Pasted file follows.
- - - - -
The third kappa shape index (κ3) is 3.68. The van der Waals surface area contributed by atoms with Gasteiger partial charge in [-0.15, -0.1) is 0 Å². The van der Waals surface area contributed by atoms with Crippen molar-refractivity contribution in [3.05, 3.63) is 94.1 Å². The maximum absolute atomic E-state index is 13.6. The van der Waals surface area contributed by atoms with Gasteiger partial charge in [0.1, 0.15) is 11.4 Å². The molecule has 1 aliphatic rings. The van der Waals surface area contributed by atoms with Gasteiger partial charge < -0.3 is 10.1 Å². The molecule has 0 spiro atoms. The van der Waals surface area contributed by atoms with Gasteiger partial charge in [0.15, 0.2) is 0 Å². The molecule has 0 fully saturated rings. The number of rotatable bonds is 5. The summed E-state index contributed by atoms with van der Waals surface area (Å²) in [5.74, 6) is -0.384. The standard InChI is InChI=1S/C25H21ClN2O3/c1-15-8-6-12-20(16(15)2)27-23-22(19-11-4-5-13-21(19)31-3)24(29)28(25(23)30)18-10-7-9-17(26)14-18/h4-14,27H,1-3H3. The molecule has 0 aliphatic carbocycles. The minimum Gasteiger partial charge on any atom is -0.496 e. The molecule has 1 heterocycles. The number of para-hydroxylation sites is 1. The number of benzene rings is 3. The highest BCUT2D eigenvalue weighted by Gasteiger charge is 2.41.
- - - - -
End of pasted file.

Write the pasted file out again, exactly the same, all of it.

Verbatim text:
The third kappa shape index (κ3) is 3.68. The van der Waals surface area contributed by atoms with Gasteiger partial charge in [-0.15, -0.1) is 0 Å². The van der Waals surface area contributed by atoms with Crippen molar-refractivity contribution in [3.05, 3.63) is 94.1 Å². The maximum absolute atomic E-state index is 13.6. The van der Waals surface area contributed by atoms with Gasteiger partial charge in [0.1, 0.15) is 11.4 Å². The molecule has 1 aliphatic rings. The van der Waals surface area contributed by atoms with Gasteiger partial charge < -0.3 is 10.1 Å². The molecule has 0 spiro atoms. The van der Waals surface area contributed by atoms with Gasteiger partial charge in [0.15, 0.2) is 0 Å². The molecule has 0 fully saturated rings. The number of rotatable bonds is 5. The summed E-state index contributed by atoms with van der Waals surface area (Å²) in [5.74, 6) is -0.384. The standard InChI is InChI=1S/C25H21ClN2O3/c1-15-8-6-12-20(16(15)2)27-23-22(19-11-4-5-13-21(19)31-3)24(29)28(25(23)30)18-10-7-9-17(26)14-18/h4-14,27H,1-3H3. The molecule has 0 aliphatic carbocycles. The minimum Gasteiger partial charge on any atom is -0.496 e. The molecule has 1 heterocycles. The number of para-hydroxylation sites is 1. The number of benzene rings is 3. The highest BCUT2D eigenvalue weighted by Gasteiger charge is 2.41.